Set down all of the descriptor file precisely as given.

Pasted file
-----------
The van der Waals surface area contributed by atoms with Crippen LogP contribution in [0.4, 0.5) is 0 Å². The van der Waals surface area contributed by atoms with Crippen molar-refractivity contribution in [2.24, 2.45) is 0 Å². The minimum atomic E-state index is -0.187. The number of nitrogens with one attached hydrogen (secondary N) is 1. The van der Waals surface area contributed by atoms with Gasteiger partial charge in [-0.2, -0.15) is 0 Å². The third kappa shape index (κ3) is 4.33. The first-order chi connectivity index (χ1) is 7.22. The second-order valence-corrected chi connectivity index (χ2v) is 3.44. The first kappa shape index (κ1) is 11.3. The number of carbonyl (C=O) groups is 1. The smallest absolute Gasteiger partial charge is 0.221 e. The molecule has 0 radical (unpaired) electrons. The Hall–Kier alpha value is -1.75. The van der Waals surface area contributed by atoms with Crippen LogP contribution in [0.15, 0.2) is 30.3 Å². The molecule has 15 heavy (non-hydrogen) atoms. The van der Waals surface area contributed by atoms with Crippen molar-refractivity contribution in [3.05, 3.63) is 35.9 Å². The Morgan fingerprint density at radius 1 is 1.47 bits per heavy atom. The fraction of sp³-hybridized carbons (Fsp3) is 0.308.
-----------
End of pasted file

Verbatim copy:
The van der Waals surface area contributed by atoms with Crippen LogP contribution in [0.4, 0.5) is 0 Å². The van der Waals surface area contributed by atoms with Crippen molar-refractivity contribution in [2.24, 2.45) is 0 Å². The minimum atomic E-state index is -0.187. The number of nitrogens with one attached hydrogen (secondary N) is 1. The van der Waals surface area contributed by atoms with Gasteiger partial charge in [-0.2, -0.15) is 0 Å². The third kappa shape index (κ3) is 4.33. The first-order chi connectivity index (χ1) is 7.22. The second-order valence-corrected chi connectivity index (χ2v) is 3.44. The first kappa shape index (κ1) is 11.3. The number of carbonyl (C=O) groups is 1. The smallest absolute Gasteiger partial charge is 0.221 e. The molecule has 0 radical (unpaired) electrons. The Hall–Kier alpha value is -1.75. The van der Waals surface area contributed by atoms with Crippen LogP contribution in [0.15, 0.2) is 30.3 Å². The molecule has 15 heavy (non-hydrogen) atoms. The van der Waals surface area contributed by atoms with Crippen molar-refractivity contribution in [3.05, 3.63) is 35.9 Å². The Morgan fingerprint density at radius 1 is 1.47 bits per heavy atom. The fraction of sp³-hybridized carbons (Fsp3) is 0.308.